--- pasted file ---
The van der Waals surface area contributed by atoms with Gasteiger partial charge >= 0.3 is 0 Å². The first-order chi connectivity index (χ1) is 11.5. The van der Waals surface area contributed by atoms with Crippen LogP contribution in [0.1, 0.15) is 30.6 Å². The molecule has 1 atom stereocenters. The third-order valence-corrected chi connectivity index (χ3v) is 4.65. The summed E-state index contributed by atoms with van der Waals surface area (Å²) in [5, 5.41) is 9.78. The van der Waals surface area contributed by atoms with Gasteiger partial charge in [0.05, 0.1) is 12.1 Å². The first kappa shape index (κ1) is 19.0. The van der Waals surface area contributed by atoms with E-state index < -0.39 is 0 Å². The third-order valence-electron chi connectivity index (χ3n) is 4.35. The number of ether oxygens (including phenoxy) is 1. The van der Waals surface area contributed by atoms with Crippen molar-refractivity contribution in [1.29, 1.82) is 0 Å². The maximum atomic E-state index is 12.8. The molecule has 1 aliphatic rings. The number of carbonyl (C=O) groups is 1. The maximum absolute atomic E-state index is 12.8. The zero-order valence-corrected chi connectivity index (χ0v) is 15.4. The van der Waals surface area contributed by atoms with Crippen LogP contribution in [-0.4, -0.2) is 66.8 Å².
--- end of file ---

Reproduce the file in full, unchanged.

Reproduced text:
The van der Waals surface area contributed by atoms with Gasteiger partial charge >= 0.3 is 0 Å². The first-order chi connectivity index (χ1) is 11.5. The van der Waals surface area contributed by atoms with Crippen LogP contribution in [0.1, 0.15) is 30.6 Å². The molecule has 1 atom stereocenters. The third-order valence-corrected chi connectivity index (χ3v) is 4.65. The summed E-state index contributed by atoms with van der Waals surface area (Å²) in [5, 5.41) is 9.78. The van der Waals surface area contributed by atoms with Gasteiger partial charge in [0.05, 0.1) is 12.1 Å². The first kappa shape index (κ1) is 19.0. The van der Waals surface area contributed by atoms with E-state index < -0.39 is 0 Å². The third-order valence-electron chi connectivity index (χ3n) is 4.35. The number of ether oxygens (including phenoxy) is 1. The van der Waals surface area contributed by atoms with Crippen molar-refractivity contribution in [1.29, 1.82) is 0 Å². The maximum atomic E-state index is 12.8. The molecule has 1 aliphatic rings. The number of carbonyl (C=O) groups is 1. The maximum absolute atomic E-state index is 12.8. The zero-order valence-corrected chi connectivity index (χ0v) is 15.4. The van der Waals surface area contributed by atoms with Crippen LogP contribution in [-0.4, -0.2) is 66.8 Å².